Dry Mead Misinformation

Scouring the internet, you can find a lot of people who don’t hesitate to spit verbal diarrhea at people who have questions about their mead, even when they themselves have less of a clue (eg “a dry mead has to be backsweetened or it will be undrinkable”, or “you must add orange slices and tea bags”, or “it will take a mead 2 years to be drinkable”). I’m primary a beer brewer, but let me tell you about my first mead experience:

I like the history of mead, and it intrigues me that no one drinks it anymore. But it’s hard to find a commercial mead that I enjoy drinking, they’re all just sooooooo sweet. So I decided to brew a light, dry mead (7.0 lbs of honey → 3.0 gallons). Following northern brewer’s instructions, I pitched Wyeast’s Dry mead yeast, no starter since it was only 3.0 gallons. On “brew” day and every other day for 4 days I added FermaidK + DAP (totaling 1 tsp FermaidK and 2 tsp DAP). C02 was released by shaking the bucket in the morning, afternoon, and evening for primary fermentation.

Primary fermentation in the bucket finished in 1 week! After reaching terminal gravity in 15 days from start date, I racked into a 3 gallon carboy. The mead tastes delicious, almost like a pinot grigio!!! A little harsh, but the yeast seemed to have an overall healthy fermentation. I would drink this mead after 15 days of fermenting over any of that sweet garbage you can find (and I’ve spent a pretty penny trying to find a mead at my local liquor stores and wineries that I enjoy). Given 2-3 couple months of aging/clearing, and possibly carbonating in the bottle, you can have a 10-12% ABV mead ready with SIMPLE INGREDIENTS … no oranges, no black tea, none of that sh!%.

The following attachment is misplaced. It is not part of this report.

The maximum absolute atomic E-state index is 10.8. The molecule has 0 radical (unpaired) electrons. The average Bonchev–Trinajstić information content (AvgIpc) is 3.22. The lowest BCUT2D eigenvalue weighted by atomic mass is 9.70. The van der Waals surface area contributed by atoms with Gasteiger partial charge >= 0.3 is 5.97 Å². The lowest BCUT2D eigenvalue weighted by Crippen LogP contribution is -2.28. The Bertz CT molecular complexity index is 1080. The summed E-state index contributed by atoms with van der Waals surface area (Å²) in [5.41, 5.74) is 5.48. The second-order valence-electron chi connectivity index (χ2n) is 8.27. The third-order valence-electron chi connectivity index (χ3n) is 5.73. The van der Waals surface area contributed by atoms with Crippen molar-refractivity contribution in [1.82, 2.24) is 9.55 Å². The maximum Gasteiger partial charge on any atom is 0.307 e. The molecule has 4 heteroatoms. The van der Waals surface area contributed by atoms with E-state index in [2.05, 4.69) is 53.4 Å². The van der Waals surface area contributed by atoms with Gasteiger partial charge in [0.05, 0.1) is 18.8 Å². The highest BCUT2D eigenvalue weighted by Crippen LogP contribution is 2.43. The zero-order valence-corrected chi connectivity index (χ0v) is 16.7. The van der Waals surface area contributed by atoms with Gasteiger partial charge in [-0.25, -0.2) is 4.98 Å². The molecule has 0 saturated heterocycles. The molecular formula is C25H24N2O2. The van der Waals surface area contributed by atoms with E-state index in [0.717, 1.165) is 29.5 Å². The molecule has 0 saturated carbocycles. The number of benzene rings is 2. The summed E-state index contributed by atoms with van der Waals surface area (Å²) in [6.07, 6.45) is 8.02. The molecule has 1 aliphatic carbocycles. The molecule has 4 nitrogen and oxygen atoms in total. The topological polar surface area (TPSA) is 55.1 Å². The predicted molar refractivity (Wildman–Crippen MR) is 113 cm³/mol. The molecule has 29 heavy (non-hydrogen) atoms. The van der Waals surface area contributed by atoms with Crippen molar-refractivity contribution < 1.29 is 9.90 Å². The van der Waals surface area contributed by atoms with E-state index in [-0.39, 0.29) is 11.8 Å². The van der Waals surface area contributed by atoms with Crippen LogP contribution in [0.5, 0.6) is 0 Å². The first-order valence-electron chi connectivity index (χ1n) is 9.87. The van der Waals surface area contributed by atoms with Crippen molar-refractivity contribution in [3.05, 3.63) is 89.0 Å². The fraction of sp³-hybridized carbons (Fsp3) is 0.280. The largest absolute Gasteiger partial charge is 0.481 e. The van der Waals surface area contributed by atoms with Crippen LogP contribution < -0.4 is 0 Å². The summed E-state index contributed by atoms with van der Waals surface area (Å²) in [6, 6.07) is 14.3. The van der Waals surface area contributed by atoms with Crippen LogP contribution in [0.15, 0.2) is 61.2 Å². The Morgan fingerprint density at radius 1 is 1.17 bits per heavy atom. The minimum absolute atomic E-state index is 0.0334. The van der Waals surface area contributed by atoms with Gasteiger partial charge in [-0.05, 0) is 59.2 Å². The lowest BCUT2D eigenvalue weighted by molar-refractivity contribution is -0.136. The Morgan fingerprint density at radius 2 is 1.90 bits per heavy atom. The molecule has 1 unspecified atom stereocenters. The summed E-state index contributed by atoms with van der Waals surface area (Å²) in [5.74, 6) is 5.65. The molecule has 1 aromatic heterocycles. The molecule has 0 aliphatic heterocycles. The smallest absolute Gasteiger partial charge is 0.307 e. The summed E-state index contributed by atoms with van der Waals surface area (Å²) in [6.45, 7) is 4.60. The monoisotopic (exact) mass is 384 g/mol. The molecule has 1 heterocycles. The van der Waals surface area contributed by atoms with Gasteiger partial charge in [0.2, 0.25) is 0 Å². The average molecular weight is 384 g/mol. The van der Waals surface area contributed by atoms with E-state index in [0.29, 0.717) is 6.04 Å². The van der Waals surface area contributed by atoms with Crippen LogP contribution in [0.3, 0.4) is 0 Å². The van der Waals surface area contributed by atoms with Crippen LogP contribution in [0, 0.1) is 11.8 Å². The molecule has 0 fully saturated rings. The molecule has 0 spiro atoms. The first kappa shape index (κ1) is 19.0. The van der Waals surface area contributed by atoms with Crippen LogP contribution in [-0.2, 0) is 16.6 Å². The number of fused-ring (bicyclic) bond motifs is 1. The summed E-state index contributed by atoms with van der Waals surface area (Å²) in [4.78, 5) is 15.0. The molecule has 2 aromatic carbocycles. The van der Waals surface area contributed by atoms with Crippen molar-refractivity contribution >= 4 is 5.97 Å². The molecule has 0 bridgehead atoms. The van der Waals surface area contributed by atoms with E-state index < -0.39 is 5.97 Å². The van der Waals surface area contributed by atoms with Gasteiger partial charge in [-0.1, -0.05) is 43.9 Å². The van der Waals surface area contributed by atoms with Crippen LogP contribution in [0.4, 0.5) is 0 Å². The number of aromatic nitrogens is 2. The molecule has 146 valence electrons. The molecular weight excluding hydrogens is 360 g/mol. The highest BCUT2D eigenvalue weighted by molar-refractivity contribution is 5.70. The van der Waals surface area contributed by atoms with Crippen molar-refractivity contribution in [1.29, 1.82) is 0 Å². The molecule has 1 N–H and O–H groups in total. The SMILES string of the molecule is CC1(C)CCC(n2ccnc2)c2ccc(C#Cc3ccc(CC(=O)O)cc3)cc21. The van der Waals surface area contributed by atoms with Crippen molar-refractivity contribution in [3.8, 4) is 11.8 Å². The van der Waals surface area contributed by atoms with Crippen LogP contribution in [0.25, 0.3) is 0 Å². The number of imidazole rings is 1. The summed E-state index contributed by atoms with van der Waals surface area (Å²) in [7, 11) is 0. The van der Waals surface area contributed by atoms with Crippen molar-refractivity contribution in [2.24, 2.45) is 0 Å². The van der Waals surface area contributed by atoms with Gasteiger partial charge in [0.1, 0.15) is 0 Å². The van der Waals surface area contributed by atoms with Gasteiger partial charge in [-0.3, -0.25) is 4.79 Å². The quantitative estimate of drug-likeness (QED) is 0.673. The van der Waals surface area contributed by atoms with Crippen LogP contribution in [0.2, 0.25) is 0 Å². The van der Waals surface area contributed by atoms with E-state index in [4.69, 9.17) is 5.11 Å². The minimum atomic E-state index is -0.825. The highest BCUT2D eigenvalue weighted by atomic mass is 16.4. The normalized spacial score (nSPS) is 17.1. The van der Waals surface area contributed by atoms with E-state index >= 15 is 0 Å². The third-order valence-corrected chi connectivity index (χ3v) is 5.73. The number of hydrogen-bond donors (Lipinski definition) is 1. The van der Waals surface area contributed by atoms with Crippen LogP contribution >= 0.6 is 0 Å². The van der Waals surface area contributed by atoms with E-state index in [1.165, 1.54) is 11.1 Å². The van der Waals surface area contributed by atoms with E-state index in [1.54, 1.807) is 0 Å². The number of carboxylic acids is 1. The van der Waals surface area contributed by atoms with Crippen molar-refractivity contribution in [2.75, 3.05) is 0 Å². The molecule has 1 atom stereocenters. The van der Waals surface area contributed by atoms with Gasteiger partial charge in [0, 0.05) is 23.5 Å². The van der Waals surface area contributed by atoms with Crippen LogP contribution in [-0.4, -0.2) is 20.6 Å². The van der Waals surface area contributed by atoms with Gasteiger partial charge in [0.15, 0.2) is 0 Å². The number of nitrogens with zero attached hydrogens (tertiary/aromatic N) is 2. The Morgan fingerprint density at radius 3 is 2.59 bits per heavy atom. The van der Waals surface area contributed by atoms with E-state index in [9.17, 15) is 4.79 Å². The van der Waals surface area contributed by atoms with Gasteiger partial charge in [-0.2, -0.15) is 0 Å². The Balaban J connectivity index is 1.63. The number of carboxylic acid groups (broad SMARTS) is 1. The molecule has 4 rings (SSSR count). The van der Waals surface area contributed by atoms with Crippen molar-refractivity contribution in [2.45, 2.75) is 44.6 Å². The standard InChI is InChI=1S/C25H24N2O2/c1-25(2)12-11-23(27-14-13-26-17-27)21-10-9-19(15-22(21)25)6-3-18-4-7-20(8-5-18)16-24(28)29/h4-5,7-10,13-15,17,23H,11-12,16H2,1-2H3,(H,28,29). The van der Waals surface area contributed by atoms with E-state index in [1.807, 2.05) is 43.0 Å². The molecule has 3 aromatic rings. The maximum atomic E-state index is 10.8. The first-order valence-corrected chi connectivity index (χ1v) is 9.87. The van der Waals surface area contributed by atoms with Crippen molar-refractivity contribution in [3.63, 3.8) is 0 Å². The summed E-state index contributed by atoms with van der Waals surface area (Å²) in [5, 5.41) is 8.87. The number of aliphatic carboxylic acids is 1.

You may think this is another guy spatting verbal diarrhea (especially if you like sweet, strong mead), but I like a dry “sessionable” mead … and if you do too, follow this recipe and instructions, you won’t be disappointed. :blah:

I’ll 2nd the thoughts sboyer.

It’s been a while sense I read Hightest’s web site. But I believe he mentions having a very drinkable mead in 3-6 months with the staggered nutrient additions.

I’ve only purchased 1 commercial (local) mead and it was way to sweet. 13% and 1.060 gravity!

10-13% with a gravity under 1.010 is delicious.

I use 71-B wine yeast. Haven’t tried the mead yeast. Just heard many good things about 71-B and for under $1… :smiley:

Drinkable and as good as it could be may be very different things in some cases. I too agree that you can easily produce a very drinkable dry to semi sweet mead in less than 6 months with the aid of proper fermentation temps and using staggered nutrient feedings. However, many of the stronger flavored varieties of honey such as basswood will continue to develop subleties with extended aging. I have a 12% Ice Storm mead made with “Grade A” first flow clover honey that has continued to develop even after 5 years in the bottle. It continues to win me awards to this day.